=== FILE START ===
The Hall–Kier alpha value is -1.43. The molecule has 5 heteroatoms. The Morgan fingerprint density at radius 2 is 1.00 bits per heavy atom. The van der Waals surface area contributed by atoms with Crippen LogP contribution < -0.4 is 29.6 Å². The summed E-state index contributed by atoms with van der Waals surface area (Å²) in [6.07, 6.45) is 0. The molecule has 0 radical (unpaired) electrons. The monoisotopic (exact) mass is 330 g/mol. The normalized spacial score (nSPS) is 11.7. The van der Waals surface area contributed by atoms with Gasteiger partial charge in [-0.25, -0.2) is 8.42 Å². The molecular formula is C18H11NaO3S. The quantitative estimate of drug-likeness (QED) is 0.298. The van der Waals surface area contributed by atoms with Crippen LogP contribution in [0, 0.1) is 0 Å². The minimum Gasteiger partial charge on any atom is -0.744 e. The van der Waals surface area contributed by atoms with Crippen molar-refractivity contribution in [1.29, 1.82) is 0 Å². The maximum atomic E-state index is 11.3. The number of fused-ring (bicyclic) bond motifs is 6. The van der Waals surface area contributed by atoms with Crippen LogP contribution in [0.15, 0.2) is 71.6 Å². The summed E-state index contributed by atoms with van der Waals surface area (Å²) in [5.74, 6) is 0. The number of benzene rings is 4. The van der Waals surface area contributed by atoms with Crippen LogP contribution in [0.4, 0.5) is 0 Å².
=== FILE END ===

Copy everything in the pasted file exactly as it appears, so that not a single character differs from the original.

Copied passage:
The Hall–Kier alpha value is -1.43. The molecule has 5 heteroatoms. The Morgan fingerprint density at radius 2 is 1.00 bits per heavy atom. The van der Waals surface area contributed by atoms with Crippen LogP contribution < -0.4 is 29.6 Å². The summed E-state index contributed by atoms with van der Waals surface area (Å²) in [6.07, 6.45) is 0. The molecule has 0 radical (unpaired) electrons. The monoisotopic (exact) mass is 330 g/mol. The normalized spacial score (nSPS) is 11.7. The van der Waals surface area contributed by atoms with Gasteiger partial charge in [-0.25, -0.2) is 8.42 Å². The molecular formula is C18H11NaO3S. The quantitative estimate of drug-likeness (QED) is 0.298. The van der Waals surface area contributed by atoms with Crippen LogP contribution in [0, 0.1) is 0 Å². The minimum Gasteiger partial charge on any atom is -0.744 e. The van der Waals surface area contributed by atoms with Crippen molar-refractivity contribution in [1.29, 1.82) is 0 Å². The maximum atomic E-state index is 11.3. The number of fused-ring (bicyclic) bond motifs is 6. The van der Waals surface area contributed by atoms with Crippen LogP contribution in [0.15, 0.2) is 71.6 Å². The summed E-state index contributed by atoms with van der Waals surface area (Å²) in [5.74, 6) is 0. The number of benzene rings is 4. The van der Waals surface area contributed by atoms with Crippen LogP contribution in [0.4, 0.5) is 0 Å².